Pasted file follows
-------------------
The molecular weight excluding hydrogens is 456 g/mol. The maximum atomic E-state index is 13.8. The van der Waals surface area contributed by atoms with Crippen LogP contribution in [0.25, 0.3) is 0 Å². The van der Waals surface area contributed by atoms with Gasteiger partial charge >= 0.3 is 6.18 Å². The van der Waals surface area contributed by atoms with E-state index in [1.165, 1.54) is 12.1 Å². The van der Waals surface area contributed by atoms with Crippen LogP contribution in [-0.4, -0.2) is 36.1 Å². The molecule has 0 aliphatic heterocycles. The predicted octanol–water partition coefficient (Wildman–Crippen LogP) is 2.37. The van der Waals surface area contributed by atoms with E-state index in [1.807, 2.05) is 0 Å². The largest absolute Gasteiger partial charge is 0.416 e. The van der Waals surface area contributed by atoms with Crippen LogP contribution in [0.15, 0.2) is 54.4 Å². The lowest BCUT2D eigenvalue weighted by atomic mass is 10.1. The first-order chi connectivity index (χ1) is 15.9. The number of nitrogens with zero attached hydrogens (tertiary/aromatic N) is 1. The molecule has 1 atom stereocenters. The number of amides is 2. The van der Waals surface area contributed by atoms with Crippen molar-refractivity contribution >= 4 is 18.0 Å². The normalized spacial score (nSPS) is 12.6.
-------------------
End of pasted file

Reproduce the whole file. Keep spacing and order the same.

The molecular weight excluding hydrogens is 456 g/mol. The maximum atomic E-state index is 13.8. The van der Waals surface area contributed by atoms with Crippen LogP contribution in [0.25, 0.3) is 0 Å². The van der Waals surface area contributed by atoms with Gasteiger partial charge >= 0.3 is 6.18 Å². The van der Waals surface area contributed by atoms with E-state index in [1.165, 1.54) is 12.1 Å². The van der Waals surface area contributed by atoms with Crippen LogP contribution in [-0.4, -0.2) is 36.1 Å². The molecule has 0 aliphatic heterocycles. The predicted octanol–water partition coefficient (Wildman–Crippen LogP) is 2.37. The van der Waals surface area contributed by atoms with E-state index in [1.807, 2.05) is 0 Å². The largest absolute Gasteiger partial charge is 0.416 e. The van der Waals surface area contributed by atoms with Crippen LogP contribution in [0.15, 0.2) is 54.4 Å². The lowest BCUT2D eigenvalue weighted by atomic mass is 10.1. The first-order chi connectivity index (χ1) is 15.9. The number of nitrogens with zero attached hydrogens (tertiary/aromatic N) is 1. The molecule has 1 atom stereocenters. The number of amides is 2. The van der Waals surface area contributed by atoms with Crippen molar-refractivity contribution >= 4 is 18.0 Å². The normalized spacial score (nSPS) is 12.6.